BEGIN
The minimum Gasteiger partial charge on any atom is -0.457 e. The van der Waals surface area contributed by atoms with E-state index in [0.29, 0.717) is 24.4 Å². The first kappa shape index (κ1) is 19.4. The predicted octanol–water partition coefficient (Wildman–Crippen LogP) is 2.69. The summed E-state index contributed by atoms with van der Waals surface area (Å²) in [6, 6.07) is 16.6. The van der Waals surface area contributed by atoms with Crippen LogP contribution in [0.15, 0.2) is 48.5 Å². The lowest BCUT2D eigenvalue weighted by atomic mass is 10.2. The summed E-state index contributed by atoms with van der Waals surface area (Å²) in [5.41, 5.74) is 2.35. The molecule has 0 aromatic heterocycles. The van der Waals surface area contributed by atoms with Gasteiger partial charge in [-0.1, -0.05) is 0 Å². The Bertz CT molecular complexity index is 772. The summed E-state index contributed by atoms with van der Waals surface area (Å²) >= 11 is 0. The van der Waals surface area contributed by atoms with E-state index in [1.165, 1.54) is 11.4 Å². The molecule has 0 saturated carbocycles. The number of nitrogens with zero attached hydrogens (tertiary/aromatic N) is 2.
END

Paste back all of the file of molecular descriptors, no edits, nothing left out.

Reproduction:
The minimum Gasteiger partial charge on any atom is -0.457 e. The van der Waals surface area contributed by atoms with E-state index in [0.29, 0.717) is 24.4 Å². The first kappa shape index (κ1) is 19.4. The predicted octanol–water partition coefficient (Wildman–Crippen LogP) is 2.69. The summed E-state index contributed by atoms with van der Waals surface area (Å²) in [6, 6.07) is 16.6. The van der Waals surface area contributed by atoms with Crippen LogP contribution in [0.15, 0.2) is 48.5 Å². The lowest BCUT2D eigenvalue weighted by atomic mass is 10.2. The summed E-state index contributed by atoms with van der Waals surface area (Å²) in [5.41, 5.74) is 2.35. The molecule has 0 aromatic heterocycles. The van der Waals surface area contributed by atoms with Gasteiger partial charge in [-0.1, -0.05) is 0 Å². The Bertz CT molecular complexity index is 772. The summed E-state index contributed by atoms with van der Waals surface area (Å²) >= 11 is 0. The van der Waals surface area contributed by atoms with E-state index in [1.165, 1.54) is 11.4 Å². The molecule has 0 saturated carbocycles. The number of nitrogens with zero attached hydrogens (tertiary/aromatic N) is 2.